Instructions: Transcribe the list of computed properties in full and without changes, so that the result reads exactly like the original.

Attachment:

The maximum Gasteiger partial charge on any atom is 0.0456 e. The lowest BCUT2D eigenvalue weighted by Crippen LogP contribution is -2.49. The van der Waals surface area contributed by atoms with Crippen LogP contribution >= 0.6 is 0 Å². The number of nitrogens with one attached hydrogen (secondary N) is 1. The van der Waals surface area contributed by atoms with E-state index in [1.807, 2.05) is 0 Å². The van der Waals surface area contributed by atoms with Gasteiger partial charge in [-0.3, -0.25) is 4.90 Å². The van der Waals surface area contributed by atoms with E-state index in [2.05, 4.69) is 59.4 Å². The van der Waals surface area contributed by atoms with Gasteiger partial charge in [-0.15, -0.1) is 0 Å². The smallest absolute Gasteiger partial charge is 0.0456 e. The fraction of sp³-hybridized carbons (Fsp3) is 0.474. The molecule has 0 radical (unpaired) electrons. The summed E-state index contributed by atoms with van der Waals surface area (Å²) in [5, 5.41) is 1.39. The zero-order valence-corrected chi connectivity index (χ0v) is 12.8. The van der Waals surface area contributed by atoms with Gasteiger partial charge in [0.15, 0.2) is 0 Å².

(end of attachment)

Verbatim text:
The maximum Gasteiger partial charge on any atom is 0.0456 e. The lowest BCUT2D eigenvalue weighted by Crippen LogP contribution is -2.49. The van der Waals surface area contributed by atoms with Crippen LogP contribution >= 0.6 is 0 Å². The number of nitrogens with one attached hydrogen (secondary N) is 1. The van der Waals surface area contributed by atoms with E-state index in [1.807, 2.05) is 0 Å². The van der Waals surface area contributed by atoms with Gasteiger partial charge in [-0.3, -0.25) is 4.90 Å². The van der Waals surface area contributed by atoms with E-state index in [2.05, 4.69) is 59.4 Å². The van der Waals surface area contributed by atoms with Gasteiger partial charge in [-0.15, -0.1) is 0 Å². The smallest absolute Gasteiger partial charge is 0.0456 e. The fraction of sp³-hybridized carbons (Fsp3) is 0.474. The molecule has 0 radical (unpaired) electrons. The summed E-state index contributed by atoms with van der Waals surface area (Å²) in [5, 5.41) is 1.39. The zero-order valence-corrected chi connectivity index (χ0v) is 12.8. The van der Waals surface area contributed by atoms with Gasteiger partial charge in [0.15, 0.2) is 0 Å².